Takeover Panel: Response Statement on asset valuations – RS 2018/1
On March 6, 2019 the Code Committee of the Takeover Panel (Panel) published Response Statement RS 2018/1 following the receipt of comments on Public Consultation Paper 2018/1 which proposed amendments to Rule 29 of the Takeover Code (Code) which relates to asset valuations.
Having conducted a review of the purpose and operation of Rule 29, the Panel has noted that it does not currently reflect certain aspects of the Panel Executive’s practice. Although it is not intended to materially alter the way in which Rule 29 is currently applied, the Code Committee proposed that a revised Rule be introduced in order to (amongst other things) provide better clarity in certain areas and codify current practice. In light of responses to the consultation, the Code Committee has adopted the amendments proposed in PCP 2018/1 subject to certain modifications.
The following are the key changes to Rule 29
- Valuations to which Rule 29 applies – Rule 29 will apply to an asset valuation published by the offeree company or a securities exchange offeror: during the offer period; in the 12 months prior to the commencement of the offer period; or more than 12 months prior to the commencement of the offer period, but only if attention is drawn to that valuation by the offeree company or the securities exchange offeror (as applicable) in the context of the offer. However, irrespective of when it is published, Rule 29 will not apply to a valuation that is not considered by the Panel to be material to offeree company shareholders in making a properly informed decision as to the merits or demerits of the offer and this will be determined by the Panel on the particular circumstances. The Code Committee also does not believe it is appropriate for the Panel to be able to disapply certain requirements of Rule 29 in relation to an “ordinary course” asset valuation to which Rule 29.1 would otherwise apply.
- Types of asset to which Rule 29 applies – The current practice of applying Rule 29 principally to valuations of land, buildings, plant or equipment, mineral, oil or gas reserves and unquoted investments held by any company (not just an investment company), is being codified. However, it will continue to be capable of being applied to valuations of other types of assets in addition to these, as well as to valuations of liabilities.
- Net asset values and adjusted net asset values – If an offeree company or a securities exchange offeror publishes, or has published, a net asset value figure or an adjusted net asset value figure in circumstances where Rule 29 would apply if a valuation had been published in respect of the underlying assets, Rule 29 will require a valuation of those underlying assets to be published.
- Requirements for a valuation report – A valuation published during an offer period will need to be in the form of, or accompanied by, a valuation report and a valuation published before the commencement of an offer period will need to be confirmed in, or updated by, a valuation report. A valuation report will need to be prepared by a valuer who satisfies a number of criteria (including that they are considered by the Panel to be independent and appropriately qualified) and the report must also comply with specific contents requirements. If the date as at which the assets were valued is not the same as the date of the document or announcement in which the valuation report is published, the relevant document or announcement must include a statement that the valuer has confirmed to the directors that an updated valuation would not be materially different.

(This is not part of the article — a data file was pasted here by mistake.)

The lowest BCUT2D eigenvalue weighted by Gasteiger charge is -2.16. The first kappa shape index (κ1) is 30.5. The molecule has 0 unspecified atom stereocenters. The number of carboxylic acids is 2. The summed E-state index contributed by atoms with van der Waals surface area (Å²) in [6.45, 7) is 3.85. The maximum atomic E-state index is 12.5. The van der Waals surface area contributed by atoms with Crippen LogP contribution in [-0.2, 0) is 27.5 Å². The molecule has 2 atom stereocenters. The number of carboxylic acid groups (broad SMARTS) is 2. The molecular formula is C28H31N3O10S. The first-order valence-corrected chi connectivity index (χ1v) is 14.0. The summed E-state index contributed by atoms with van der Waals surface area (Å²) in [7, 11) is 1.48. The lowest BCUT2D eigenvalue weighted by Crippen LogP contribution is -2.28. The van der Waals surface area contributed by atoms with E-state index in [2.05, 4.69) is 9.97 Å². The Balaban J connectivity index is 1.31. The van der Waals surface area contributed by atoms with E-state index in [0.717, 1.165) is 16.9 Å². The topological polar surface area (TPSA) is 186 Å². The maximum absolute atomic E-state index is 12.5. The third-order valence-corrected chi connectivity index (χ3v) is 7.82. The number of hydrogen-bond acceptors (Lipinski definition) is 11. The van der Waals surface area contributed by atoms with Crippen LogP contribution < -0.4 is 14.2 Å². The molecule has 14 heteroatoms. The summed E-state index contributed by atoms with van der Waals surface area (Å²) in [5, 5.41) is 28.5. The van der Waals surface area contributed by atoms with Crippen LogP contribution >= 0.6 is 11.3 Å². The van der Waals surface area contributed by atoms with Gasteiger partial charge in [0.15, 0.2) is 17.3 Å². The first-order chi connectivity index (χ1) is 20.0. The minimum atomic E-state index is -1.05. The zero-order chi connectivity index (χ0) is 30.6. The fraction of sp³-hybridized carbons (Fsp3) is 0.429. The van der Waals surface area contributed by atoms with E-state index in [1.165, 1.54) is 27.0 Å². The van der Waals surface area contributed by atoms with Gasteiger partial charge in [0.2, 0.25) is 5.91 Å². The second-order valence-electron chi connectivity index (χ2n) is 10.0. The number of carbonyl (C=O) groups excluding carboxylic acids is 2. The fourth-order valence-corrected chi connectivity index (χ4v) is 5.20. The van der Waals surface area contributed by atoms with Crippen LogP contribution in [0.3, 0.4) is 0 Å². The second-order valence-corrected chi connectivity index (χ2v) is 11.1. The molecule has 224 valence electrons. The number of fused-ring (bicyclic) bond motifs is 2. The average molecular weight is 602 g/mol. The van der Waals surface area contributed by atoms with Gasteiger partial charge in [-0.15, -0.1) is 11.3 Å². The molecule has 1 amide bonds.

- Other proposals – The current requirement for a statement as to the tax consequences if the assets the subject of the valuation were to be sold at the amount of the valuation is being retained, but the new Rule 29 clarifies that an estimate of the amount of the tax liability which would arise should also be given unless the Panel consents otherwise. If the Panel does give its consent, an explanation will have to be provided as to why an estimate cannot be given and describe the tax consequences of a sale of the assets.
A new requirement to consult the Panel in advance if the publication of information contained in valuation report could constitute a profit forecast is also being introduced in Rule 29.7.
The existing rule that a party to an offer is not normally permitted to publish a valuation of the assets of another party unless supported by an unqualified valuation report is being retained with minor amendments in Rule 29.8.
The amendments to the Code being introduced by RS 2018/1 will take effect on April 1, 2019. The Code, as amended, will be applied from that date to all companies and transactions to which it relates, including those on-going transactions which straddle that date, except where to do so would give the amendments retroactive effect.
Takeover Panel: Response Statement on the UK’s withdrawal from the EU – RS 2018/2